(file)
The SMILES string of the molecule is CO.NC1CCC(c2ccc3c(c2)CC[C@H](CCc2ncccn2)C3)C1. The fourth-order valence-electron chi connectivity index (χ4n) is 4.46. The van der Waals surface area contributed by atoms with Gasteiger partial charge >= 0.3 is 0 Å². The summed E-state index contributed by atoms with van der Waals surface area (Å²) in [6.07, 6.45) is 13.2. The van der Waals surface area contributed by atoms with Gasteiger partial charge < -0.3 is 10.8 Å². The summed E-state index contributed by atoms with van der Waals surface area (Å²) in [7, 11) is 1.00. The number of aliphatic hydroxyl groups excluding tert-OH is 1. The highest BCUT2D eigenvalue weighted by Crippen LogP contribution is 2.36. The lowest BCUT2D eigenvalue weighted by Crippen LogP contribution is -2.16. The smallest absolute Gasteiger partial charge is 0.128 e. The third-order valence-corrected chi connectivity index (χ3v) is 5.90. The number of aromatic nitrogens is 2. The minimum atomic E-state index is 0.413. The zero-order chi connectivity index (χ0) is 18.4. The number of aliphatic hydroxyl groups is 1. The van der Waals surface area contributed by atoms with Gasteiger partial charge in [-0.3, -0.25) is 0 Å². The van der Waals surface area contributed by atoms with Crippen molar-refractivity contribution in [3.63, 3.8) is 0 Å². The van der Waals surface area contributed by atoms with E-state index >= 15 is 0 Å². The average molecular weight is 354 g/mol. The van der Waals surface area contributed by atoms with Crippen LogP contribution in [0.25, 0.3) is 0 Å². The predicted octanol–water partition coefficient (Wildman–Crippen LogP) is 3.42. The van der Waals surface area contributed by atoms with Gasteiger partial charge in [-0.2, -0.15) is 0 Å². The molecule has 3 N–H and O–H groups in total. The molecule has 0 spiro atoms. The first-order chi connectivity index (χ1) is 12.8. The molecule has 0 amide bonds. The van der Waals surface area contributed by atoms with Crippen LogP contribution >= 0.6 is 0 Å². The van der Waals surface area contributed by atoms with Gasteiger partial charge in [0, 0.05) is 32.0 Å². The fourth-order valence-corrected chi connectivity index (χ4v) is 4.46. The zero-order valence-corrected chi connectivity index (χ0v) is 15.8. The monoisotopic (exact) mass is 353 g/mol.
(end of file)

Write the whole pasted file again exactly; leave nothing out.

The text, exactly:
The SMILES string of the molecule is CO.NC1CCC(c2ccc3c(c2)CC[C@H](CCc2ncccn2)C3)C1. The fourth-order valence-electron chi connectivity index (χ4n) is 4.46. The van der Waals surface area contributed by atoms with Gasteiger partial charge >= 0.3 is 0 Å². The summed E-state index contributed by atoms with van der Waals surface area (Å²) in [6.07, 6.45) is 13.2. The van der Waals surface area contributed by atoms with Gasteiger partial charge < -0.3 is 10.8 Å². The summed E-state index contributed by atoms with van der Waals surface area (Å²) in [7, 11) is 1.00. The number of aliphatic hydroxyl groups excluding tert-OH is 1. The highest BCUT2D eigenvalue weighted by Crippen LogP contribution is 2.36. The lowest BCUT2D eigenvalue weighted by Crippen LogP contribution is -2.16. The smallest absolute Gasteiger partial charge is 0.128 e. The third-order valence-corrected chi connectivity index (χ3v) is 5.90. The number of aromatic nitrogens is 2. The minimum atomic E-state index is 0.413. The zero-order chi connectivity index (χ0) is 18.4. The number of aliphatic hydroxyl groups is 1. The van der Waals surface area contributed by atoms with Gasteiger partial charge in [-0.3, -0.25) is 0 Å². The van der Waals surface area contributed by atoms with Crippen molar-refractivity contribution in [3.63, 3.8) is 0 Å². The van der Waals surface area contributed by atoms with E-state index >= 15 is 0 Å². The average molecular weight is 354 g/mol. The van der Waals surface area contributed by atoms with Crippen LogP contribution in [0.25, 0.3) is 0 Å². The predicted octanol–water partition coefficient (Wildman–Crippen LogP) is 3.42. The van der Waals surface area contributed by atoms with Gasteiger partial charge in [-0.2, -0.15) is 0 Å². The molecule has 3 N–H and O–H groups in total. The molecule has 0 spiro atoms. The first-order chi connectivity index (χ1) is 12.8. The molecule has 0 amide bonds. The van der Waals surface area contributed by atoms with Crippen LogP contribution >= 0.6 is 0 Å². The van der Waals surface area contributed by atoms with Gasteiger partial charge in [0, 0.05) is 32.0 Å². The fourth-order valence-corrected chi connectivity index (χ4v) is 4.46. The zero-order valence-corrected chi connectivity index (χ0v) is 15.8. The monoisotopic (exact) mass is 353 g/mol.